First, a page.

Choosing & Using a Straight Razor - pt 1

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39
I have been interested in starting to use a straight razor for a while now, thing is I am a chef so I understand the pricipals of a keen cutting edge. I also , as a hobby am a wood worker. I make teak garden chairs so my router and cutting blades need to be very sharp. I dont as yet own a straight razor but I do own a sheppenhaur tiger wet grinder with a leather stroppin wheel for my tools and do carve green wood for various projects and strop my carving and spoon knives . Do you think that getting these blades good for carving wood will give me the skills for putting a proper edge on a razor?
 
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5,194
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Sutton Coldfield
toastwars said:
I have been interested in starting to use a straight razor for a while now, thing is I am a chef so I understand the pricipals of a keen cutting edge. I also , as a hobby am a wood worker. I make teak garden chairs so my router and cutting blades need to be very sharp. I dont as yet own a straight razor but I do own a sheppenhaur tiger wet grinder with a leather stroppin wheel for my tools and do carve green wood for various projects and strop my carving and spoon knives . Do you think that getting these blades good for carving wood will give me the skills for putting a proper edge on a razor?
The edge on a straight razor is much more fragile than a woodworking tool and I have not yet come across any examples of machine honing or stropping. Everyone agrees that the lightest touch on the hone and strop is required in order to get an acceptable shave ready blade - maybe you could experiment with a cheap blade to see if your equipment works - I'm sure there would be a great deal of interest in your results.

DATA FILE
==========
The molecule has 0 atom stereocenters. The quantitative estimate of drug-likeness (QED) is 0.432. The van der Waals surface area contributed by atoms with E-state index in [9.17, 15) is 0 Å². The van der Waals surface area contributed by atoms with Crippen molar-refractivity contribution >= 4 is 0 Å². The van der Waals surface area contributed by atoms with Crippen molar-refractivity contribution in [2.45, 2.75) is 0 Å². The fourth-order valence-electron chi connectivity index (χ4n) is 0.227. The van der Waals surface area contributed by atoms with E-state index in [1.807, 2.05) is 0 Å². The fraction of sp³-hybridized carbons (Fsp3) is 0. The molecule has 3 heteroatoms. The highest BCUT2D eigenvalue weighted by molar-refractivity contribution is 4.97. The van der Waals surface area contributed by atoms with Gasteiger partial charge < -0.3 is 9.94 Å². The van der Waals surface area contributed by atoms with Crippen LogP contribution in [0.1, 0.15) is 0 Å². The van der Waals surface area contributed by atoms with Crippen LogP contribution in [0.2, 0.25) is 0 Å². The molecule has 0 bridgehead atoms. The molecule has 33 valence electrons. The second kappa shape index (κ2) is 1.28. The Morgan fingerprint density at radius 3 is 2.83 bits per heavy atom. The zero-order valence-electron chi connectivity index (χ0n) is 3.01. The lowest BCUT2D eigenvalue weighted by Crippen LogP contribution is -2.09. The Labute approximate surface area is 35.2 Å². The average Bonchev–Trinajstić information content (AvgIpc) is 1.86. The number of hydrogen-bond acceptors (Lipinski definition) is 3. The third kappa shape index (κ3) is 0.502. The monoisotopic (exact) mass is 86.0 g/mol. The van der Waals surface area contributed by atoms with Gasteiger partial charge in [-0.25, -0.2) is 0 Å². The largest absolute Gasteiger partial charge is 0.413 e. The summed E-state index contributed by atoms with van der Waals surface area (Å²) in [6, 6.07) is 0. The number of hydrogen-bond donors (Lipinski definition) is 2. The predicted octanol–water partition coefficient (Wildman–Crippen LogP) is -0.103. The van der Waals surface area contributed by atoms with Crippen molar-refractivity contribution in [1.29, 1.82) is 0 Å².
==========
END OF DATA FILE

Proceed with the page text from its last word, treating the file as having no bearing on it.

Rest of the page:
If I've mis-understood your question and you intend to use normal hones and strops - the same advice applies regarding a light touch - there are loads of videos on youtube showing how it's done. One other thing to bear in mind is the grit rating of the hone which needs to be prettu high (8k plus) to get an acceptably smooth edge. Neil's subsequent post on Hones has all the details.
 
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3,185
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Radstock, Nr Bath. UK
Its quite different learning to hone a razor than learning to woodworking/carving tools, as such some people who come to razor honing from wood working and knife sharpening come in with an expectation that they will find it easy and don't.

I've done a fair bit of turning tool sharpening on a grinding machine but find honing a razor very different, I don't think I would put a razor on any powered sharpening tool as I want to retain total control and if something is rotating independently then its not under your immediate direct control in the same way as a stone held in the hand is.
 
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15
Many thanks for this, I am new here and bought a John Clarke and Son, Sheffield razor from Ebay recently for about £17. I am not sure if it worth any time an effort to restore it or not.

Wish I had seen this guide before making my decision :)
 
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